Objective: To determine if the dietary supplements, glucosamine and/or chondroitin, result in reduced joint space narrowing (JSN) and pain among people with symptomatic knee osteoarthritis.
Methods: A double-blind randomised placebo-controlled clinical trial with 2-year follow-up. 605 participants, aged 45-75 years, reporting chronic knee pain and with evidence of medial tibio-femoral compartment narrowing (but retaining >2 mm medial joint space width) were randomised to once daily: glucosamine sulfate 1500 mg (n=152), chondroitin sulfate 800 mg (n=151), both dietary supplements (n=151) or matching placebo capsules (n=151). JSN (mm) over 2 years was measured from digitised knee radiographs. Maximum knee pain (0-10) was self-reported in a participant diary for 7 days every 2 months over 1 year.
Results: After adjusting for factors associated with structural disease progression (gender, body mass index (BMI), baseline structural disease severity and Heberden's nodes), allocation to the dietary supplement combination (glucosamine-chondroitin) resulted in a statistically significant (p=0.046) reduction of 2-year JSN compared to placebo: mean difference 0.10 mm (95% CI 0.002 mm to 0.20 mm); no significant structural effect for the single treatment allocations was detected. All four allocation groups demonstrated reduced knee pain over the first year, but no significant between-group differences (p=0.93) were detected. 34 (6%) participants reported possibly-related adverse medical events over the 2-year follow-up period.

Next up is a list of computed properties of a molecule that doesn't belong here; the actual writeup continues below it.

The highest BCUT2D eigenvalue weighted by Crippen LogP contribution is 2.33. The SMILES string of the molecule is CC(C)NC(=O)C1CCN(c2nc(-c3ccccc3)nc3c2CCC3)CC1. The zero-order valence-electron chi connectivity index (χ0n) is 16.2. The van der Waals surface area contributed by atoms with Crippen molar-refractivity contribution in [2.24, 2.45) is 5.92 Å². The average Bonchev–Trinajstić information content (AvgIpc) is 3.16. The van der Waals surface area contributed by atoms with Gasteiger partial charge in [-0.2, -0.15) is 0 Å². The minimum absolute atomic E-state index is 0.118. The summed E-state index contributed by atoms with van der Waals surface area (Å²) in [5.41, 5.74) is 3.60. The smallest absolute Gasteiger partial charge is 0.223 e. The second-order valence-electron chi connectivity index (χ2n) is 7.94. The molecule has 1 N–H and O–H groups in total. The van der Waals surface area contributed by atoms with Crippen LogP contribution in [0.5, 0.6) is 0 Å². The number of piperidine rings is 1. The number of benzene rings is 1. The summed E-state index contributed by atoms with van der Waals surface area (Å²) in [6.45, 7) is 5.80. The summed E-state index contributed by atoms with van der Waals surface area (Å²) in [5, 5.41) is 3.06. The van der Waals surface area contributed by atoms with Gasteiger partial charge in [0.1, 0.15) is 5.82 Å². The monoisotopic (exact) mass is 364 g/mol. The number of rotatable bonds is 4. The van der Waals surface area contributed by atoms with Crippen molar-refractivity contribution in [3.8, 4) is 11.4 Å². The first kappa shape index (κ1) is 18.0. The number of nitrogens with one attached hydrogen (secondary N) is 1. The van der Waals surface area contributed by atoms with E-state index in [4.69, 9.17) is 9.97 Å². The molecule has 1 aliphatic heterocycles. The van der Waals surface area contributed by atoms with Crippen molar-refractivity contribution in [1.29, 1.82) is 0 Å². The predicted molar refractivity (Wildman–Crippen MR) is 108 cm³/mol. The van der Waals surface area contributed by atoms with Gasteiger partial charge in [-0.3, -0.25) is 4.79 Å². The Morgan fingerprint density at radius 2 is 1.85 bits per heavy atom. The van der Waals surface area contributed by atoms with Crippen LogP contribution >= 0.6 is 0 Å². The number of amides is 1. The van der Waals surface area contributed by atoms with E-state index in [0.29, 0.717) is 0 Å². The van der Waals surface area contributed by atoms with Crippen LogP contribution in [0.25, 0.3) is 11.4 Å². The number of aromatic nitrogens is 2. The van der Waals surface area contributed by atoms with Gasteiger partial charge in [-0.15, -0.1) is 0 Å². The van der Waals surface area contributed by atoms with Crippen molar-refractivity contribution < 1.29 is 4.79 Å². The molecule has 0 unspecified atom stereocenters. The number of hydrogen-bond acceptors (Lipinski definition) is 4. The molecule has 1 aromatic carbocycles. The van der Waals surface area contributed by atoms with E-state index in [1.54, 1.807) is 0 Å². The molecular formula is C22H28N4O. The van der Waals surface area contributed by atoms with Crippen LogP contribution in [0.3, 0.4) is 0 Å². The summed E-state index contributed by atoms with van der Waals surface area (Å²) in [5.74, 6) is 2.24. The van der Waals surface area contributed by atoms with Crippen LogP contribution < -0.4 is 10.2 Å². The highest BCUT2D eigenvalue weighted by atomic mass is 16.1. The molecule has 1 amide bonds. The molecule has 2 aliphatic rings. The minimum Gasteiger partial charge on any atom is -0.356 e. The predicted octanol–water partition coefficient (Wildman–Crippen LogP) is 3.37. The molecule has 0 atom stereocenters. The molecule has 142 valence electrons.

Conclusions: Allocation to the glucosamine-chondroitin combination resulted in a statistically significant reduction in JSN at 2 years. While all allocation groups demonstrated reduced knee pain over the study period, none of the treatment allocation groups demonstrated significant symptomatic benefit above placebo.
Trial registration clinicaltrialsgov identifier: NCT00513422; http://www.clinicaltrials.gov.
Keywords: chondroitin; disease progression; glucosamine; osteoarthritis knee; pain.
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